Saudi Strategy

Blinken: Saudi-Israeli normalization is ‘a real national security interest’ for the U.S.

The secretary of state said he plans to work on the issue during an upcoming trip to Saudi Arabia later this week

Anna Rose Layden/Getty Images

Secretary of State Tony Blinken speaks to reporters during a press briefing at the U.S. Department of State on July 27, 2022, in Washington, D.C.

Secretary of State Antony Blinken told AIPAC members that the U.S. has “a real national security interest in promoting normalization between Israel and Saudi Arabia” and pledged to work on the issue on a trip to Saudi Arabia later this week.

“We believe that we can, and indeed we must, play an integral role in advancing [this],” Blinken told an audience of several hundred at an AIPAC Policy Summit in Washington on Monday. “We have no illusions that this can be done quickly or easily. But we remain committed to working toward that outcome, including on the trip that I’m about to take this week to Jeddah and Riyadh for engagements with our Saudi and Gulf counterparts.”

Blinken also announced that the Department of State is planning to create a “new position to further our diplomacy and engagement with governments, the private sector and nongovernmental organizations” to advance “a more peaceful and a more connected region.”

The comment appears to confirm a recent report that the administration plans to establish a post — potentially to be filled by former U.S. Ambassador to Israel Dan Shapiro — to serve as the administration’s lead official for the Abraham Accords. Lawmakers on Capitol Hill are advancing legislation to create a dedicated ambassador for the Accords.

Blinken described regional normalization as a “cornerstone” of President Joe Biden’s Middle East policy, and pointed to recent Saudi and Omani moves to allow flights to and from Israel to use Saudi and Omani airspace as “concrete progress” for the region.

He also argued that Arab-Israeli normalization should advance the Israeli-Palestinian peace process — a sentiment that may prove more thorny with Israeli Prime Minister Benjamin Netanyahu and far-right members of his government.

“Integration and normalization efforts are not a substitute for progress between Israelis and Palestinians, nor should they come at its expense,” Blinken said. “Israel’s deepening relationships with its partners can and should advance the well-being of the Palestinian people and the prospects for a two-state solution.”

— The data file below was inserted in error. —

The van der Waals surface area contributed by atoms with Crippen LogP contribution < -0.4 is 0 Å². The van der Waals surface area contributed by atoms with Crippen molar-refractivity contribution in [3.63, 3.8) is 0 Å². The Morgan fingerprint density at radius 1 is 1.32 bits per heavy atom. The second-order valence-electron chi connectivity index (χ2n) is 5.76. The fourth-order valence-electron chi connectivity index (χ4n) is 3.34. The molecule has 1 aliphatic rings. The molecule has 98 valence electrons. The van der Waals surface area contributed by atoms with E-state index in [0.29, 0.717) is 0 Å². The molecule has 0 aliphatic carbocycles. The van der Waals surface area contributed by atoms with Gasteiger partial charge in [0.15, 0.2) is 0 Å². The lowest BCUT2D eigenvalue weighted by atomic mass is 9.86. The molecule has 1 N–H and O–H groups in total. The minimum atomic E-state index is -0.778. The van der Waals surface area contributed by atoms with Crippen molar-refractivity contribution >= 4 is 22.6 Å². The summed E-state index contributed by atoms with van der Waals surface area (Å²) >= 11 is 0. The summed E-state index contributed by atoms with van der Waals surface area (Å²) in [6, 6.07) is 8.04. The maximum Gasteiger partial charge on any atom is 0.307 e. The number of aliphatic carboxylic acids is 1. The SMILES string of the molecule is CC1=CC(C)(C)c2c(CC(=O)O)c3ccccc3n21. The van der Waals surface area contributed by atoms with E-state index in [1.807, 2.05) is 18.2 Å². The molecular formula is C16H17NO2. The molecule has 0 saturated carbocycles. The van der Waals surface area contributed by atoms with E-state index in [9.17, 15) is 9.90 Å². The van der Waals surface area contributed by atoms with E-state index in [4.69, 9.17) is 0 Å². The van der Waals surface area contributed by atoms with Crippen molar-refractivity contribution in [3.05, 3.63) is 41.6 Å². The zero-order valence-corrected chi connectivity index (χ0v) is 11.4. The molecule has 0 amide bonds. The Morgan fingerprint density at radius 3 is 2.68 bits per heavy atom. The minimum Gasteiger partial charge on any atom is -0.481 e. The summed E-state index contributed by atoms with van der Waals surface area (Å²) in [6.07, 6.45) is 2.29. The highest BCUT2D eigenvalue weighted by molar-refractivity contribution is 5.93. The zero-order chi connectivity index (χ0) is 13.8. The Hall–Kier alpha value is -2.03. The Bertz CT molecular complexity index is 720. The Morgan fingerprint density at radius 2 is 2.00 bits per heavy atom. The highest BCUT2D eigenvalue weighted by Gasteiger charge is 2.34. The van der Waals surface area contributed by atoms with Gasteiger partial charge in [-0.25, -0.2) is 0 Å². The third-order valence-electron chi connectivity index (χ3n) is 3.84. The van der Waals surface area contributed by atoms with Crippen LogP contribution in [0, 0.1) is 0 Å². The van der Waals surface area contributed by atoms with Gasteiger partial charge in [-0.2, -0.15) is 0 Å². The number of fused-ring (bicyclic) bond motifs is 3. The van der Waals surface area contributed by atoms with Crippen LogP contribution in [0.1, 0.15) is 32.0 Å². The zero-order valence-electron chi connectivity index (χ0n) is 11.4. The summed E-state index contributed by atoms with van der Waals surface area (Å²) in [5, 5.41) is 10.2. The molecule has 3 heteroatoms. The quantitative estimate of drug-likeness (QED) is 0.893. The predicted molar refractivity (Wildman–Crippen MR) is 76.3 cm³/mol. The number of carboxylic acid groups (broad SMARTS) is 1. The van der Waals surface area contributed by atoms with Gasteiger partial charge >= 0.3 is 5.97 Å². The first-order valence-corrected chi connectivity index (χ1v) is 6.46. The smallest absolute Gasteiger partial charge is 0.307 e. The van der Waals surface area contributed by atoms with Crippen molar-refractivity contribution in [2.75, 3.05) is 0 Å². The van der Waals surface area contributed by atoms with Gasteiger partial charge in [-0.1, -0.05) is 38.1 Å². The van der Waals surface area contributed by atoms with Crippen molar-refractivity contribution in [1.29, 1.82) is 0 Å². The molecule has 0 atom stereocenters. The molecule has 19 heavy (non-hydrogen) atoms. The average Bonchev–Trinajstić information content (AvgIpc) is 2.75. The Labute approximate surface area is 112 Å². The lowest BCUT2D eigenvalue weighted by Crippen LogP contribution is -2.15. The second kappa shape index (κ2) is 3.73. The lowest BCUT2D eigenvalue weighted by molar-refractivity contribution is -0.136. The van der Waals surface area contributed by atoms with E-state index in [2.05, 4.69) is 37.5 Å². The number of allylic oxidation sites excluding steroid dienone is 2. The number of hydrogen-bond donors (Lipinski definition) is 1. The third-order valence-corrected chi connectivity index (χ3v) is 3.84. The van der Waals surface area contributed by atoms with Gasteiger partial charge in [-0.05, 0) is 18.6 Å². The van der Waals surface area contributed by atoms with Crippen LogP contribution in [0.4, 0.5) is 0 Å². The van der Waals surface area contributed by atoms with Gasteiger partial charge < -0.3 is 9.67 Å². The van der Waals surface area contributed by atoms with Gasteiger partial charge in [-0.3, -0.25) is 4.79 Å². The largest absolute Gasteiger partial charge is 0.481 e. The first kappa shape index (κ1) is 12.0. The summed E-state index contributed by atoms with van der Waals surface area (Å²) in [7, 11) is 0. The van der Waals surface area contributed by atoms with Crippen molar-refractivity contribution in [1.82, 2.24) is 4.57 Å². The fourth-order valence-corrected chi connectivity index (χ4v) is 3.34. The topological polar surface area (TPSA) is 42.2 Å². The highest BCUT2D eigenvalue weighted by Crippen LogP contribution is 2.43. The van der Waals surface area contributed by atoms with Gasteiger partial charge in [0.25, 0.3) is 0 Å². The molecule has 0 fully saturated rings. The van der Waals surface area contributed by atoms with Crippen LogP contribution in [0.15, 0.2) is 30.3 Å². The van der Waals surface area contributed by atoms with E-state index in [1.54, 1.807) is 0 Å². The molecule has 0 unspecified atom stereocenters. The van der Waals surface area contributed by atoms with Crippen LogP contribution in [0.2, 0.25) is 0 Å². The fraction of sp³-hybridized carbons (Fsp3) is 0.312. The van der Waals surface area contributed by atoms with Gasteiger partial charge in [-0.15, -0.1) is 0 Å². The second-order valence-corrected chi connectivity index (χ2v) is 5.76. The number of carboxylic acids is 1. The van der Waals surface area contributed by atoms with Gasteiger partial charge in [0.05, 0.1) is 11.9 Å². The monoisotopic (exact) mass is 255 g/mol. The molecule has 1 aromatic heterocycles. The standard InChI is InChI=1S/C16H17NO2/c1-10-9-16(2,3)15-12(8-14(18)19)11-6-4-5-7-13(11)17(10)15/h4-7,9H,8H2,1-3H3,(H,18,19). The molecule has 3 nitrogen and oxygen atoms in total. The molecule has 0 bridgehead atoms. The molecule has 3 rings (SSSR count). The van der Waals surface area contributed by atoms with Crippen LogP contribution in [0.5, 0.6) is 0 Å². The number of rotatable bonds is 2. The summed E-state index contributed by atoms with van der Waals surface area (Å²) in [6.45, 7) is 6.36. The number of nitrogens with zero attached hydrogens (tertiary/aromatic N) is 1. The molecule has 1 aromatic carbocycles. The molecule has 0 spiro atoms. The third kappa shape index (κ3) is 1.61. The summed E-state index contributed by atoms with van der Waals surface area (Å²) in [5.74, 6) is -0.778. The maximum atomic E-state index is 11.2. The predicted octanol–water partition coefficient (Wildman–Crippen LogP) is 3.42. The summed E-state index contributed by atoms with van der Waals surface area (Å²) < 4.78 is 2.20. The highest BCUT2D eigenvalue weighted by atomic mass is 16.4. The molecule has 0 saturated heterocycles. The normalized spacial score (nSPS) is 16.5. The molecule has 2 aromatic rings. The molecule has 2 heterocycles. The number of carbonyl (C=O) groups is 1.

Blinken emphasized in his speech the importance of “maintain[ing] a horizon” for Israeli-Palestinian peace talks, reiterating previous warnings against unilateral actions that increase tensions.

“This work requires both parties to uphold the commitments they make, including at those recent meetings,” Blinken said, referring to recent multilateral talks in Jordan and Egypt. Israeli government officials have claimed subsequently they are not bound by commitments made at those meetings.

In addition to condemning Palestinian terrorism and incitement to violence, Blinken sent a clear warning to Israel, describing settlement expansion, “any move toward annexation of the West Bank, de facto or de jure, destruction of the historic status quo at the holy sites, the continuing demolitions of homes and the evictions of families that have lived in those homes for generations” as an “obstacle” to the future of peace talks and as undermining “basic human dignity.”

He also alluded to Israeli judicial reform efforts, saying that the U.S. would “continue to work with the Israeli government to advance our shared values… [and] express our support for core democratic principles, including a separation of powers, checks and balances, and equal administration of justice for all citizens of Israel.”

He continued that the U.S. “welcome[s] efforts to find consensus on any reforms” as “simply the best way to make sure that they are embraced and that they endure.”

At the same time, Blinken reiterated that the U.S.’ commitment to Israel’s security “is not negotiable, it is ironclad,” noting that the two nations have conducted more joint exercises this year than at any point in history. The U.S.-Israel relationship, he continued, “touched on every aspect of our lives” and “the depth and breadth of that partnership between our government is matched only by the strength of the ties between our peoples.”

The secretary of state acknowledged that the Iranian regime poses the greatest danger to Israel, reiterating previous comments from administration officials that “Iran can not and will not be allowed to acquire nuclear weapons.” Blinken reemphasized that the U.S. prefers diplomacy, paired with “economic pressure and deterrence,” to prevent Iran from obtaining a nuclear weapon but said that “all options are on the table.”

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